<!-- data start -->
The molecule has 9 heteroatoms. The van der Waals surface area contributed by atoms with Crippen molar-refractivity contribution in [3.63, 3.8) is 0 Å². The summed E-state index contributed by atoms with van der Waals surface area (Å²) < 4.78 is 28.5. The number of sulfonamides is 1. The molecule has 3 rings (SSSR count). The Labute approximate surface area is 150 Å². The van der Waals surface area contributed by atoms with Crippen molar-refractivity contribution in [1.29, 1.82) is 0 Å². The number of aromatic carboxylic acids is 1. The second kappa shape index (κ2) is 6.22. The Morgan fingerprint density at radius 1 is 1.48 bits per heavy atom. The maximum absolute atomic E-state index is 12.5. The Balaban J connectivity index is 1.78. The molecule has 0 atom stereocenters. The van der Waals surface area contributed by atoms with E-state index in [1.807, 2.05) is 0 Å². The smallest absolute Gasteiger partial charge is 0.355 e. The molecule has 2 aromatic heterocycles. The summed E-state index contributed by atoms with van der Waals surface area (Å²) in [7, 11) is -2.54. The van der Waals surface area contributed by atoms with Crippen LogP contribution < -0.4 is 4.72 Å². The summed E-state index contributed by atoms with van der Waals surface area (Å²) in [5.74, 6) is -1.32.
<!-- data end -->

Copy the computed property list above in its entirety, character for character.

The molecule has 9 heteroatoms. The van der Waals surface area contributed by atoms with Crippen molar-refractivity contribution in [3.63, 3.8) is 0 Å². The summed E-state index contributed by atoms with van der Waals surface area (Å²) < 4.78 is 28.5. The number of sulfonamides is 1. The molecule has 3 rings (SSSR count). The Labute approximate surface area is 150 Å². The van der Waals surface area contributed by atoms with Crippen molar-refractivity contribution in [1.29, 1.82) is 0 Å². The number of aromatic carboxylic acids is 1. The second kappa shape index (κ2) is 6.22. The Morgan fingerprint density at radius 1 is 1.48 bits per heavy atom. The maximum absolute atomic E-state index is 12.5. The Balaban J connectivity index is 1.78. The molecule has 0 atom stereocenters. The van der Waals surface area contributed by atoms with E-state index in [1.807, 2.05) is 0 Å². The smallest absolute Gasteiger partial charge is 0.355 e. The molecule has 2 aromatic heterocycles. The summed E-state index contributed by atoms with van der Waals surface area (Å²) in [7, 11) is -2.54. The van der Waals surface area contributed by atoms with Crippen LogP contribution < -0.4 is 4.72 Å². The summed E-state index contributed by atoms with van der Waals surface area (Å²) in [5.74, 6) is -1.32.